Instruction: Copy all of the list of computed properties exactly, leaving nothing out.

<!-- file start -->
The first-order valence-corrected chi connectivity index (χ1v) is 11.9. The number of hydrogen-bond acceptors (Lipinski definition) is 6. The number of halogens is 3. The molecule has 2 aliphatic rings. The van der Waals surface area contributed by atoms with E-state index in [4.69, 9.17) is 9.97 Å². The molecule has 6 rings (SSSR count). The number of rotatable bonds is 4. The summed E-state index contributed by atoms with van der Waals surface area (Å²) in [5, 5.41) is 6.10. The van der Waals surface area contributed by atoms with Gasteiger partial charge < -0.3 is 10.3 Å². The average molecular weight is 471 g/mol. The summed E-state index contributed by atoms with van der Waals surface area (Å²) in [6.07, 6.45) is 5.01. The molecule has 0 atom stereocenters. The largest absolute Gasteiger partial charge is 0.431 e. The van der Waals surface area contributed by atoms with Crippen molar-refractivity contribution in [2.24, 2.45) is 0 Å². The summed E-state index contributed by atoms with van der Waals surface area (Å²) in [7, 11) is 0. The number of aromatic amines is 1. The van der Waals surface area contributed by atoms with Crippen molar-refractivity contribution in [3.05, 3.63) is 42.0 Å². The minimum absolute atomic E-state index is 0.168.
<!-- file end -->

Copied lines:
The first-order valence-corrected chi connectivity index (χ1v) is 11.9. The number of hydrogen-bond acceptors (Lipinski definition) is 6. The number of halogens is 3. The molecule has 2 aliphatic rings. The van der Waals surface area contributed by atoms with E-state index in [4.69, 9.17) is 9.97 Å². The molecule has 6 rings (SSSR count). The number of rotatable bonds is 4. The summed E-state index contributed by atoms with van der Waals surface area (Å²) in [5, 5.41) is 6.10. The van der Waals surface area contributed by atoms with Gasteiger partial charge < -0.3 is 10.3 Å². The average molecular weight is 471 g/mol. The summed E-state index contributed by atoms with van der Waals surface area (Å²) in [6.07, 6.45) is 5.01. The molecule has 0 atom stereocenters. The largest absolute Gasteiger partial charge is 0.431 e. The van der Waals surface area contributed by atoms with Crippen molar-refractivity contribution in [2.24, 2.45) is 0 Å². The summed E-state index contributed by atoms with van der Waals surface area (Å²) in [7, 11) is 0. The number of aromatic amines is 1. The van der Waals surface area contributed by atoms with Crippen molar-refractivity contribution in [3.05, 3.63) is 42.0 Å². The minimum absolute atomic E-state index is 0.168.